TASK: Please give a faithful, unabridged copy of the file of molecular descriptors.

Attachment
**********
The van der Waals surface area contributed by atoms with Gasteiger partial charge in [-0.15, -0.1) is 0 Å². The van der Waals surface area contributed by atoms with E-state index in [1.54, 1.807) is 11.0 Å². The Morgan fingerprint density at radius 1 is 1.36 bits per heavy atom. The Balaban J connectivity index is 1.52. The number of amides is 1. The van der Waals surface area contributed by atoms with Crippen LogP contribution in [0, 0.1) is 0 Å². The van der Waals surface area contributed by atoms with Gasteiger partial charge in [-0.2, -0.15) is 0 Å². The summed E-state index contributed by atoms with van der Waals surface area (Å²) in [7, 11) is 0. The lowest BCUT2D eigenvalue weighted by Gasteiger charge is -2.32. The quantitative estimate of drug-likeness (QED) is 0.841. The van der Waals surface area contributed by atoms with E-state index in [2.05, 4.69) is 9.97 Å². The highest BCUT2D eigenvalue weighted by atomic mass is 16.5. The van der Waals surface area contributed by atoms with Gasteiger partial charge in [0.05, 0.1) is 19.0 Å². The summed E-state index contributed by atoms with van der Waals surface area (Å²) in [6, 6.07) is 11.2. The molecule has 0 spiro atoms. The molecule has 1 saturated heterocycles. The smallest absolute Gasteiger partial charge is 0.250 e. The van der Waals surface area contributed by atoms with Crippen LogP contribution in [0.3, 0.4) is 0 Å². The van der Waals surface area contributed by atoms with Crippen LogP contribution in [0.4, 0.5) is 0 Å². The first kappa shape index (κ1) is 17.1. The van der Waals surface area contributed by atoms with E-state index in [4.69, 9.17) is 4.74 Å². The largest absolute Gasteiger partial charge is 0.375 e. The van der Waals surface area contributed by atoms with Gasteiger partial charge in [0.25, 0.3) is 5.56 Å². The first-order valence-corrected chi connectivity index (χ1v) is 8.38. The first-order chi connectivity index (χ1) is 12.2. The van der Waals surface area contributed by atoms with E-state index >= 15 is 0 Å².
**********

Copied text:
The van der Waals surface area contributed by atoms with Gasteiger partial charge in [-0.15, -0.1) is 0 Å². The van der Waals surface area contributed by atoms with E-state index in [1.54, 1.807) is 11.0 Å². The Morgan fingerprint density at radius 1 is 1.36 bits per heavy atom. The Balaban J connectivity index is 1.52. The number of amides is 1. The van der Waals surface area contributed by atoms with Crippen LogP contribution in [0, 0.1) is 0 Å². The van der Waals surface area contributed by atoms with Gasteiger partial charge in [-0.2, -0.15) is 0 Å². The summed E-state index contributed by atoms with van der Waals surface area (Å²) in [7, 11) is 0. The lowest BCUT2D eigenvalue weighted by Gasteiger charge is -2.32. The quantitative estimate of drug-likeness (QED) is 0.841. The van der Waals surface area contributed by atoms with E-state index in [2.05, 4.69) is 9.97 Å². The highest BCUT2D eigenvalue weighted by atomic mass is 16.5. The van der Waals surface area contributed by atoms with Gasteiger partial charge in [0.05, 0.1) is 19.0 Å². The summed E-state index contributed by atoms with van der Waals surface area (Å²) in [6, 6.07) is 11.2. The molecule has 0 spiro atoms. The molecule has 1 saturated heterocycles. The smallest absolute Gasteiger partial charge is 0.250 e. The van der Waals surface area contributed by atoms with Crippen LogP contribution in [0.3, 0.4) is 0 Å². The van der Waals surface area contributed by atoms with Crippen LogP contribution in [0.4, 0.5) is 0 Å². The first kappa shape index (κ1) is 17.1. The van der Waals surface area contributed by atoms with E-state index in [4.69, 9.17) is 4.74 Å². The largest absolute Gasteiger partial charge is 0.375 e. The van der Waals surface area contributed by atoms with Gasteiger partial charge in [0.25, 0.3) is 5.56 Å². The first-order valence-corrected chi connectivity index (χ1v) is 8.38. The first-order chi connectivity index (χ1) is 12.2. The van der Waals surface area contributed by atoms with E-state index >= 15 is 0 Å².